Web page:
Another duty was the payment of a bounty to parishioners for catching vermin such as foxes, and in some parts of Britain polecats, hedgehogs and sparrows.
They were answerable for these duties to the Diocese of York, which sent out questionnaires from time to time to be signed and returned, e.g.:-

Skelton Parish by 1832. Brotton now a separate Parish.

Archbishop Thomson's Visitation Returns for the Diocese of York, 1865 -
[A Chalice and Patten [usually spelt with one t] in the following questions was the Cup and Tray, usually of precious metal, used in the Church services.]

In addition to these Church duties, the two men elected became ex officio the local Overseers of the Poor for that particular year.
Through the Middle Ages the Monasteries had provided much care for the poor and needy.

SkeltonChurch Rate Book.
Entry - "George Dixson, Church Warden for Skelton for year 1713 bought this book. Paid 4s 2d."

After their dissolution people who could not provide for themselves had nowhere to turn and were even found dead of starvation in the lanes of Britain.
The Poor Law Act of 1601 attempted a solution and placed responsibility for Poor Relief and much else on the local Parish. This arrangement lasted until the creation of the Workhouse in 1834. The local Overseers had a minor role to play even after that.
The duties of the Skelton Churchwardens as Overseers of the Poor are covered -
Here and on the following pages.

All of the above provisions cost money.
Local people had therefore to pay a Poor Rate and a Church Rate.

Payment was legally compulsory. The 18th century saw the growth of religious ideas that did not conform to the Church of England, particularly Wesleyan Methodism.
In 1837, Parliament made two concessions to these Nonconformists, a more acceptable marriage ceremony, and the civil registration of births, deaths and marriages.
But the Parish Rate remained compulsory until 1868.

The Parish Clerk collected these rates according to a "Terrier", which was a Register of the property and land each Parishioner occupied.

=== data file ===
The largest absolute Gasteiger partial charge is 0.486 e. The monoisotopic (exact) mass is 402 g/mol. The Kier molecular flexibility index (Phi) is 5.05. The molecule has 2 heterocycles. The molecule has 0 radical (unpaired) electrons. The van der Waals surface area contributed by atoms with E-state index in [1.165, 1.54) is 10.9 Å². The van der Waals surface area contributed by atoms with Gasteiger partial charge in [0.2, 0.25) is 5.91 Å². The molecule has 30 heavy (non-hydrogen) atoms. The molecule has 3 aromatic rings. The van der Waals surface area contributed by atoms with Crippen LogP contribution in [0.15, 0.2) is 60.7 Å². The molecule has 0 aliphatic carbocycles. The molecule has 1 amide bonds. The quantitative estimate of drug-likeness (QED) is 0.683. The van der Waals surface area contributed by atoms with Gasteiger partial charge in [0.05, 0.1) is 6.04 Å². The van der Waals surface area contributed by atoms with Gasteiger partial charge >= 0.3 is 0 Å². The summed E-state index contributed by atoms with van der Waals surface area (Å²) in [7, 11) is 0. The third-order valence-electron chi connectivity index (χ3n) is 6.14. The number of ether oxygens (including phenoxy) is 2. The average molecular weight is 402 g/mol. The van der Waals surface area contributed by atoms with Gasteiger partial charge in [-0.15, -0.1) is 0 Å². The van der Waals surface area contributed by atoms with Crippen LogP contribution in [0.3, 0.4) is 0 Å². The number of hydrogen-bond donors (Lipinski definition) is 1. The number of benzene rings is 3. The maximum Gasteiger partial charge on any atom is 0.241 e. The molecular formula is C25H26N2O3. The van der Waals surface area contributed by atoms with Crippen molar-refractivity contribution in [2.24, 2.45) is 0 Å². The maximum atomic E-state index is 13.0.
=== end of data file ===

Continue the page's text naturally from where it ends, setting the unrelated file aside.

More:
It was based on a set annual charge for each house, plus a set amount for each Oxgang of land occupied.
The Oxgang was the amount of land a single Ox could plough. The exact area seems to have varied from place to place and is generally estimated to have been about the size of a football pitch.
Terriers seem to have remained constant for long periods, but there are examples of new ones being taken and paid for out of the Rates.
It was obviously not known what a future year's expenses would be and any overspend was paid for by the Wardens themselves and adjusted by the next year's Accounts.
Hence the need for men with some personal means.
Any parishioner could demand to see how his money was being spent.
Sometimes odd items, like payments to needy travellers, which normally appear in the Overseers of the Poor Accounts are recorded in the Church Rates accounts.
The Church Wardens decided amongst themselves which of them would draw up the annual accounts.
Occasionally, when the same Church Wardens continued in office for several years, they might present their accounts for a period covering more than one year.
When produced, these were “audited” and signed off by the Vicar and other members of the Vestry.
Any cash in hand or owing was passed over to the Church Wardens sworn in for the following year.

The Church Rate books for Skelton in Cleveland Parish covering the period 1714 to 1820 are held by Skelton Castle.
They should be preserved in the local Archives with open access to everyone.
The format of entry and content stays fairly consistent over the whole of the above period, with many interesting and revealing facts intertwined. Typical examples follow.